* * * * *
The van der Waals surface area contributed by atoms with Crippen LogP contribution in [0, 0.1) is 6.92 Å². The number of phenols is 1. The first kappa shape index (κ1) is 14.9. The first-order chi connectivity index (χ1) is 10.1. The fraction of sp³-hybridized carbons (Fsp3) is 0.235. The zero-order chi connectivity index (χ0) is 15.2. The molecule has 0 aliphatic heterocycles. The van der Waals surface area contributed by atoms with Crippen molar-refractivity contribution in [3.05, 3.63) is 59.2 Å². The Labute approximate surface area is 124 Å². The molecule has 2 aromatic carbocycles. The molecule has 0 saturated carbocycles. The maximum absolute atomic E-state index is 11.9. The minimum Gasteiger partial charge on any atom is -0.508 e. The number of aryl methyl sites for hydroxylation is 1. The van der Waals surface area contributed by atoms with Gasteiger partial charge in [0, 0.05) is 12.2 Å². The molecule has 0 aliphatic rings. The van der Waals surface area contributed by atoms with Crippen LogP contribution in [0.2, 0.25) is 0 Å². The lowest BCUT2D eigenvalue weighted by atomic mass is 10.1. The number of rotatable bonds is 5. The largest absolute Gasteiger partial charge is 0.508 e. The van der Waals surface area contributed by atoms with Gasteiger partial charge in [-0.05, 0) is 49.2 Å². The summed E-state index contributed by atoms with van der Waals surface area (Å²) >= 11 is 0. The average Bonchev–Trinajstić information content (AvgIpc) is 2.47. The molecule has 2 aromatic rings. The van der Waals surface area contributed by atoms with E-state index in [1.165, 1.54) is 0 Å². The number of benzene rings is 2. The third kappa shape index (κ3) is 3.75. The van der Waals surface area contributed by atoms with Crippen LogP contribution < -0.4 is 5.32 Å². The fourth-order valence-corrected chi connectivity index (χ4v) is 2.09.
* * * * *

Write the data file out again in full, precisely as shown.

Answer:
The van der Waals surface area contributed by atoms with Crippen LogP contribution in [0, 0.1) is 6.92 Å². The number of phenols is 1. The first kappa shape index (κ1) is 14.9. The first-order chi connectivity index (χ1) is 10.1. The fraction of sp³-hybridized carbons (Fsp3) is 0.235. The zero-order chi connectivity index (χ0) is 15.2. The molecule has 0 aliphatic heterocycles. The van der Waals surface area contributed by atoms with Crippen molar-refractivity contribution in [3.05, 3.63) is 59.2 Å². The Labute approximate surface area is 124 Å². The molecule has 2 aromatic carbocycles. The molecule has 0 saturated carbocycles. The maximum absolute atomic E-state index is 11.9. The minimum Gasteiger partial charge on any atom is -0.508 e. The number of aryl methyl sites for hydroxylation is 1. The van der Waals surface area contributed by atoms with Gasteiger partial charge in [0, 0.05) is 12.2 Å². The molecule has 0 aliphatic rings. The van der Waals surface area contributed by atoms with Crippen LogP contribution in [0.2, 0.25) is 0 Å². The lowest BCUT2D eigenvalue weighted by atomic mass is 10.1. The number of rotatable bonds is 5. The largest absolute Gasteiger partial charge is 0.508 e. The van der Waals surface area contributed by atoms with Gasteiger partial charge in [-0.05, 0) is 49.2 Å². The summed E-state index contributed by atoms with van der Waals surface area (Å²) >= 11 is 0. The average Bonchev–Trinajstić information content (AvgIpc) is 2.47. The molecule has 2 aromatic rings. The van der Waals surface area contributed by atoms with E-state index in [1.165, 1.54) is 0 Å². The number of benzene rings is 2. The third kappa shape index (κ3) is 3.75. The van der Waals surface area contributed by atoms with Crippen LogP contribution < -0.4 is 5.32 Å². The fourth-order valence-corrected chi connectivity index (χ4v) is 2.09.